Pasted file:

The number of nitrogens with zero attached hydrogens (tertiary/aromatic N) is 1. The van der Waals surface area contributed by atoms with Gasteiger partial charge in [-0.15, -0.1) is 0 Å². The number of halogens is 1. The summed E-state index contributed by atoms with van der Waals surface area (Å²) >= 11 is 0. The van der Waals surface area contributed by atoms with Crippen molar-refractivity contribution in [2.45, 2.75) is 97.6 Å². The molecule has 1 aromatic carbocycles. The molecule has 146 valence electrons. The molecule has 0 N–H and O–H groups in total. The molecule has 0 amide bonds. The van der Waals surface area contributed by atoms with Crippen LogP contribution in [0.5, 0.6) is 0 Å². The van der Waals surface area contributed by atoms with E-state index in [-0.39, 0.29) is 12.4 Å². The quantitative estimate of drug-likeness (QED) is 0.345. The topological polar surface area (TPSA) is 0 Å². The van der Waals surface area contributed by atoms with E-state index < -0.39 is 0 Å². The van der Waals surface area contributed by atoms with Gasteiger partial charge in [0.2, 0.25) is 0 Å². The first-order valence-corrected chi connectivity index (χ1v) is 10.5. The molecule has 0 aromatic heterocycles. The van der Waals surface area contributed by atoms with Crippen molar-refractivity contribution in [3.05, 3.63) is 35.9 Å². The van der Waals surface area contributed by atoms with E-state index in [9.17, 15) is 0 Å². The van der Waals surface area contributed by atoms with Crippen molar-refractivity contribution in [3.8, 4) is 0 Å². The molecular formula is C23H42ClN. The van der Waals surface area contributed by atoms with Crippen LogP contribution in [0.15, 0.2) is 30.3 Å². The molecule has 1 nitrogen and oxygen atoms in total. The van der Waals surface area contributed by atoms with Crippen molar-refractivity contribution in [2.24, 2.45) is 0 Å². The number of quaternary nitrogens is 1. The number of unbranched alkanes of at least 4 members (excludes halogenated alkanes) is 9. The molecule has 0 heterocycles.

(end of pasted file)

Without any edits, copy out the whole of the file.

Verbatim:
The number of nitrogens with zero attached hydrogens (tertiary/aromatic N) is 1. The van der Waals surface area contributed by atoms with Gasteiger partial charge in [-0.15, -0.1) is 0 Å². The number of halogens is 1. The summed E-state index contributed by atoms with van der Waals surface area (Å²) >= 11 is 0. The van der Waals surface area contributed by atoms with Crippen molar-refractivity contribution in [2.45, 2.75) is 97.6 Å². The molecule has 1 aromatic carbocycles. The molecule has 146 valence electrons. The molecule has 0 N–H and O–H groups in total. The molecule has 0 amide bonds. The van der Waals surface area contributed by atoms with Crippen LogP contribution in [0.5, 0.6) is 0 Å². The van der Waals surface area contributed by atoms with E-state index in [-0.39, 0.29) is 12.4 Å². The quantitative estimate of drug-likeness (QED) is 0.345. The topological polar surface area (TPSA) is 0 Å². The van der Waals surface area contributed by atoms with E-state index < -0.39 is 0 Å². The van der Waals surface area contributed by atoms with Gasteiger partial charge in [0.2, 0.25) is 0 Å². The first-order valence-corrected chi connectivity index (χ1v) is 10.5. The molecule has 0 aromatic heterocycles. The van der Waals surface area contributed by atoms with Crippen molar-refractivity contribution in [3.05, 3.63) is 35.9 Å². The van der Waals surface area contributed by atoms with E-state index in [9.17, 15) is 0 Å². The van der Waals surface area contributed by atoms with Crippen molar-refractivity contribution in [3.8, 4) is 0 Å². The molecular formula is C23H42ClN. The van der Waals surface area contributed by atoms with Crippen LogP contribution in [0.15, 0.2) is 30.3 Å². The molecule has 1 nitrogen and oxygen atoms in total. The van der Waals surface area contributed by atoms with Crippen molar-refractivity contribution in [2.24, 2.45) is 0 Å². The number of quaternary nitrogens is 1. The number of unbranched alkanes of at least 4 members (excludes halogenated alkanes) is 9. The molecule has 0 heterocycles.